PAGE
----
It's amazing how investing can change your outlook on life. For instance, I'm no snappy dresser, but I'm crusty enough (or used to be) to cast the hairy eyeball on a lot of the "casual" clothing that those dang kids are wearing these days. Honestly, I don't really want to have to see all that cleavage, all those muffin-tops, and all those dirty flip-flop feet when I'm trying to get a cup of coffee at the corner cafe. (And you kids get away from them crabapples, too!)

So why am I preparing to give a thumbs-up to a new line of casual "dormwear" and undies? Because when it's American Eagle's (NASDAQ:AEOS) new Aerie gear, I don't mind so much. As a shareholder, I stand to make some dough if it's a hit.

Prospective shoppers can judge the goods for themselves. Geezers should familiarize themselves with newfangled clothing such as "boy briefs," "cheekys," "hoodies," and "dorm pants." The new gear will be available in American Eagle stores, as well as at a few dedicated stores and an online site.

Why so much ado about undies? Because American Eagle, as I discussed earlier this week, is quite expert in leveraging moderate revenue gains into higher profits. One method involves getting more sales out of existing storefronts, where rent is already fixed. American Eagle also keeps a lid on inventory, reducing the amount of discounting necessary to clear out the chaff.

Finally, American Eagle is paying particular attention to making itself a recognizable, if not indispensable, lifestyle brand for young twentysomethings. Loyalty programs help with this, but so does expanding its intimates and casual offerings, in order to help customers clad themselves from head to foot with American Eagle goods, and help them identify with the company.

The strong same-store sales figures suggest to me that this works. I don't cringe with embarrassment for management when it discusses the "AE girl," the way I would, for instance, if Gap (NYSE:GPS) or its Old Navy subsidiary tried to lay such a claim on customers.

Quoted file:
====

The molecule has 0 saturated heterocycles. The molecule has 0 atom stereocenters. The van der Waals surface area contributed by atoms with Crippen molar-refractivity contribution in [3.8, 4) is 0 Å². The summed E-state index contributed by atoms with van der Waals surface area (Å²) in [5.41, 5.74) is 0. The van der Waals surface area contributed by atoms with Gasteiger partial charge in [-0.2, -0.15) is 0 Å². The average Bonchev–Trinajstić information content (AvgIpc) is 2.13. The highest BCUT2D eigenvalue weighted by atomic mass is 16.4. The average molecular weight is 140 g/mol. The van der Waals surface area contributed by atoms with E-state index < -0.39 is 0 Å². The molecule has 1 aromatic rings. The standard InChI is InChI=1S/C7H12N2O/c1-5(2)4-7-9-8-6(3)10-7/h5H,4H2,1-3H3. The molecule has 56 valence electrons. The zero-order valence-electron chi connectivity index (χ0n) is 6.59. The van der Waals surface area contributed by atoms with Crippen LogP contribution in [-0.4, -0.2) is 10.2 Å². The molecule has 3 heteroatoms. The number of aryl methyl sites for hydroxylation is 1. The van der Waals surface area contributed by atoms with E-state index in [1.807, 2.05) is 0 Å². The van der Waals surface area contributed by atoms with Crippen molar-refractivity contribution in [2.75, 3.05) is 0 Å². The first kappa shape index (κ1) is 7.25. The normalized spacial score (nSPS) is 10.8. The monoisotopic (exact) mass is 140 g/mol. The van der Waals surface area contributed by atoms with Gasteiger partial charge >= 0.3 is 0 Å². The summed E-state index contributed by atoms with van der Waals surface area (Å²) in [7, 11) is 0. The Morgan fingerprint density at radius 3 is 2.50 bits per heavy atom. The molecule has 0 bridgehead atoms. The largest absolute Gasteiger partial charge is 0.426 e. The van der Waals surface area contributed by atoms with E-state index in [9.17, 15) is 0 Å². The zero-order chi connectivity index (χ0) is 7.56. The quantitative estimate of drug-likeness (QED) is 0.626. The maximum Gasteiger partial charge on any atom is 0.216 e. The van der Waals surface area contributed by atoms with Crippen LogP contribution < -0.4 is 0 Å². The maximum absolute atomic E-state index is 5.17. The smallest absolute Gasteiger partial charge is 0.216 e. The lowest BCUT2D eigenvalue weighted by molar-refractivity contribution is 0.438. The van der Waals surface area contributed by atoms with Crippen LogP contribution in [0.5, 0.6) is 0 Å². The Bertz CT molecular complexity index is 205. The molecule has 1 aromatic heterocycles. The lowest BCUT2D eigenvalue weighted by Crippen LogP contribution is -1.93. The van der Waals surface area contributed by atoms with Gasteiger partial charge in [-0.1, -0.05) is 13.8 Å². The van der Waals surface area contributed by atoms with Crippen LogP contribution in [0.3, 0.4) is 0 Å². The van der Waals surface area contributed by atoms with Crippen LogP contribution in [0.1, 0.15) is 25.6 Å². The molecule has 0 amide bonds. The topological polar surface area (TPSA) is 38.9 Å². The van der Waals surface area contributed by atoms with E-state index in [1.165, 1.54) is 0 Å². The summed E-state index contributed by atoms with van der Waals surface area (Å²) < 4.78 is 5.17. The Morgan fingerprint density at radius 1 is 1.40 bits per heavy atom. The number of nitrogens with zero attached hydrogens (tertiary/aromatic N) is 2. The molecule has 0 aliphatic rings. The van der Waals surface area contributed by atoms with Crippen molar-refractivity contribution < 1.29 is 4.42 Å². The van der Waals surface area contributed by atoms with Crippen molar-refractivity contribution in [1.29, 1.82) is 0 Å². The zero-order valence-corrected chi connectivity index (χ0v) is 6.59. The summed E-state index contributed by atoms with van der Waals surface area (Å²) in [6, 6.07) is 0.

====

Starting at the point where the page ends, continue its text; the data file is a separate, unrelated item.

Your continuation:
Let's face it, competing with Abercrombie & Fitch (NYSE:ANF), Aeropostale (NYSE:ARO), Pacific Sunwear (NASDAQ:PSUN), and Zumiez (NASDAQ:ZUMZ) requires some smart moves. This increasingly holistic approach looks like a good way to mitigate the risks posed by the winds of fashion. (And I'm betting the margins on cheekys are pretty good.)

For what its worth, on this week's conference call, management talked about Aerie providing some incremental growth opportunities. But as this margin breakdown shows, small gains can lead to great things.

Q2 2007

Q2 2006


Gross Margin




Operating Margin




Net Margin




*Expressed in percentage points.

(You'll find a full numbers-breakdown here.)

This stock chart provides a better illustration of what that kind of financial performance can do for your portfolio, especially when it follows a period of undue market pessimism. So keep your eye on the Aerie. It may not seem like a big deal, but if it works out well, it might become a great deal for shareholders.

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American Eagle Outfitters, Gap, and Pacific Sunwear are Motley Fool Stock Advisor recommendations, while Zumiez is a Hidden Gems pick. Gap is also an Inside Value pick. You can try any of our premium newsletter services free for 30 days.

Seth Jayson gets his undies in a bundle. At the time of publication, he had shares of American Eagle Outfitters, but no positions in any other company mentioned here. View his stock holdings and Fool profile here. Fool rules are here.